The Beacon Blanket Mill, located in Swannanoa, NC, was at one time the biggest manufacturer of blankets in the world. In the 20’s, 30’s, and 40’s their cotton “Indian” blankets could be found in stores from coast to coast, at summer camps, in car trunks, and on the prize board for carnivals, amusement parks, and side shows.
The Indian patterned blankets were actually designed by Beacon’s in-house designers, based on blankets the owner, Charles D. Owen, brought home from his trips out West. At one point the Navajo tribe sued Beacon to stop implying that the blankets were made by Indians. Beacon kept the patterns, but stopped using advertising that featured feathered Native Americans making Beacon blankets on primitive looms.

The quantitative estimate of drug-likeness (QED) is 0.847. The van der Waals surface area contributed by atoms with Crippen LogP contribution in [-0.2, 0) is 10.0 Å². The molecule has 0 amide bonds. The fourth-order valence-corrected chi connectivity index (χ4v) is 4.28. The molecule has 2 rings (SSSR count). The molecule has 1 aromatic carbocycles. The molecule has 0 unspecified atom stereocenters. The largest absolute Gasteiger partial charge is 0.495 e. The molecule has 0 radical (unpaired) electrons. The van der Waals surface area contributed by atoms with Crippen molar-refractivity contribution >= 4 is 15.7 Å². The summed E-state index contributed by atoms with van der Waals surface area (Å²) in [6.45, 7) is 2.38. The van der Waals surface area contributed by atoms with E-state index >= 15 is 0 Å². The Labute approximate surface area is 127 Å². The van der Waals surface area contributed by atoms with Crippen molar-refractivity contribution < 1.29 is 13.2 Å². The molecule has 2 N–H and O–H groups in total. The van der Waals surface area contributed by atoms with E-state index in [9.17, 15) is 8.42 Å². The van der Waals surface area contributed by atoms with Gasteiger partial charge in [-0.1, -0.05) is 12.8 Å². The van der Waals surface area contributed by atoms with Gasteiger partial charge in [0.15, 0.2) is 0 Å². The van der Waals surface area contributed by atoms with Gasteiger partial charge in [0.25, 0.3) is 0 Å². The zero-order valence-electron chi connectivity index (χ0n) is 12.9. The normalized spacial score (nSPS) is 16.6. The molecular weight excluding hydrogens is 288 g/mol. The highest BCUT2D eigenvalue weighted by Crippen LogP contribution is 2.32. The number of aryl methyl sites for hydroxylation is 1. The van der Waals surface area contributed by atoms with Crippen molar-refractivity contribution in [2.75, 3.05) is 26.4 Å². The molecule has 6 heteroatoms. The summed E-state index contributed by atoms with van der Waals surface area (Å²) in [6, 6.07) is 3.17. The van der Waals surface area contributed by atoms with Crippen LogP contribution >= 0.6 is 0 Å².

The intricate and geometric patterns, however, make perfect subjects for coloring. You may have noticed the hundreds of coloring books available in every bookstore, at the grocery, and on Amazon, or be an aficionado yourself. The act of coloring is found by many to be a soothing, meditative activity, perhaps recalling the use of coloring books in childhood.
It has been asserted that Faber-Castell, one of the world’s major manufacturers of quality colored pencils, has had to add additional shifts to keep up with the demand for pencils. The adult coloring book fad is said to be the reason for this remarkable increase.
The profits from this book will go to support “Blanket Town: the Rise and Fall of an American Mill Town,” a documentary about Beacon’s impact on Swannanoa and the people who lived there.